township in York County, Nebraska. In the 1887 City Directory,
his address was 803 East 7th Street, York. In the1895 GAR post
roster his occupation was listed as contractor. In the 1900 census
the household consisted of Sidney retired, Juliet, a nephew [great-nephew?]
Frank Howard age 24, a servant woman and and a boarder, on 7th
Street in York.
Juliet G. Howe was a charter member and first president of
the Robert Anderson WRC Corps No. 5 which was instituted November
1883, before there was a WRC Department of Nebraska. Meetings
were held twice a month. She was corps President 1883, 1884,
1886 and 1889. At the first Department Convention April 1884
she was elected Department Chaplain and Delegate to the National
Convention, the same in 1885, and again a Delegate to National
in 1890. Through 1899 she was at every Department Convention,
except 1898 when she was visiting in Boston. She seemed to be
especially well-regarded. The WRC Department Journals tended
to call her “our army nurse,” and between the words
“our” and “army nurse” was often an adjective
such as “old” “honored” “aged” venerable”
“much loved” “most worthy” “beloved.”
In later years the Convention would send greetings to her, and
voted in 1904 to publish a short sketch of her life with her
photograph in the Journal. They also voted to send her a remembrance, which
turned out to be a silver cup, saucer and spoon, the cup being
engraved “Presented to Juliet G. Howe by the 21st Annual
Convention, Dept. Neb. W.R.C. May, 1904:” On WRC Day September
1897 at the GAR Reunion at Lincoln she had been introduced but
did not wish to speak, saying that in her day girls were never
taught the art of public speaking; “Her grey hair and motherly
face captured all hearts, however.”
Juliet G. Howe died December 19, 1904. She is buried in Greenwood Cemetery, York, Nebraska.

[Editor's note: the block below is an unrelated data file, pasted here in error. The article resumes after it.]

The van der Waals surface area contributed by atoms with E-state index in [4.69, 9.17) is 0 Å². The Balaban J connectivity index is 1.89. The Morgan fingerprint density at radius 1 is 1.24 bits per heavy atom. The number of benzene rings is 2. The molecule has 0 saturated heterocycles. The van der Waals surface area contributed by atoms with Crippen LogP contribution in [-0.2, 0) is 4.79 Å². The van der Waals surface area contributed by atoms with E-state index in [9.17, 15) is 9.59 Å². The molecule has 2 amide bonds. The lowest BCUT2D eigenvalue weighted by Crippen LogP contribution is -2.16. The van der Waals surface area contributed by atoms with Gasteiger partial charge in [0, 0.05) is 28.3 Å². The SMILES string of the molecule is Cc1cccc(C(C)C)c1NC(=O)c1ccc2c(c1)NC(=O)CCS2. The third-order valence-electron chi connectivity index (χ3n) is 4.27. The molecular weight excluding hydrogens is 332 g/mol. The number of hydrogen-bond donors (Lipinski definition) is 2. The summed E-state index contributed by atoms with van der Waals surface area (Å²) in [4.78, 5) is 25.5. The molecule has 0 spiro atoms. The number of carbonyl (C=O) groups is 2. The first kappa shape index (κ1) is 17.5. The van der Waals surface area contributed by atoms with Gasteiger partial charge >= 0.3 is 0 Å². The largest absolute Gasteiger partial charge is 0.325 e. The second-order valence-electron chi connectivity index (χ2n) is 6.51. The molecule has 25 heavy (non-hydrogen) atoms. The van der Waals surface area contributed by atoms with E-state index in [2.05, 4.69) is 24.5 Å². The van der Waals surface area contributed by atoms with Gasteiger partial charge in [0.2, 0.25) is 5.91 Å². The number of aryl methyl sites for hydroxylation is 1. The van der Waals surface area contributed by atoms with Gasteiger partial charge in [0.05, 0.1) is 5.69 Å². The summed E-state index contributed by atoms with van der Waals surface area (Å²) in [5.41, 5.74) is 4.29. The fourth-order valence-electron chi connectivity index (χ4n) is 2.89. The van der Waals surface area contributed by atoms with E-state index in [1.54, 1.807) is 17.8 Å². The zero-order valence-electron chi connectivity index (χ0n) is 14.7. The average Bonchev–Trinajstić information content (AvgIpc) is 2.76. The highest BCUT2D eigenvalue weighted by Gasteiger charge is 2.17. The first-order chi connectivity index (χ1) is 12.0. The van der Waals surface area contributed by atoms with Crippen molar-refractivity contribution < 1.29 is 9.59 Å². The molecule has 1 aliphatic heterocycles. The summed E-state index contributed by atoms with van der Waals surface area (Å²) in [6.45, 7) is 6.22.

– WRC Department Annual Convention Journals: 1884
1st, pages 9, 12. 1885 2nd, page5. 1886 3rd, pages 46, 80. 1887
4th, page 101. 1888 5th, page 11. 1889 6th, page 5. 1890 7th,
pages 4,67,72. 1891 8th, page 4. 1892 9th, pages 6, 55, 84. 1893
10th, pages67,99. 1894 11th, page 4. 1898 15th, page 99. 1899
15th, page 34. 1901 18th, page51. 1902 19th, page 28. 1903 20th,
page 37. 1904 21st, pages 89, 91, 92, 93. 190522nd, page 34,
56, Part 2, page 2.
– WRC National Annual Convention Journals: 1889 7th,
page 137. 1890 8th, page 164. Spelled Julia and Juliette, respectively.
– Nebraska Adjutant General GAR Civil War Veterans Buried
in Nebraska, filmed by the Nebraska State Historical Society,
Lincoln; microfilm: on Sidney A. Howe.
– GAR and WRC records in York County on the Nebraska Gen Web
on the internet.
– York Directory 1887, at the York County Historical Association,
also on NEGenWeb.
– York County Homesteaders, compiled by Rose Marie
Hulse, published by Nebraska State Genealogical Society. This
little book in the York City Library,
– The Nebraska State Journal, Lincoln, September
17, 1897, as produced for Nebraska GenWeb Project, Civil War page.
– Census: 1900.
– Greenwood Cemetery.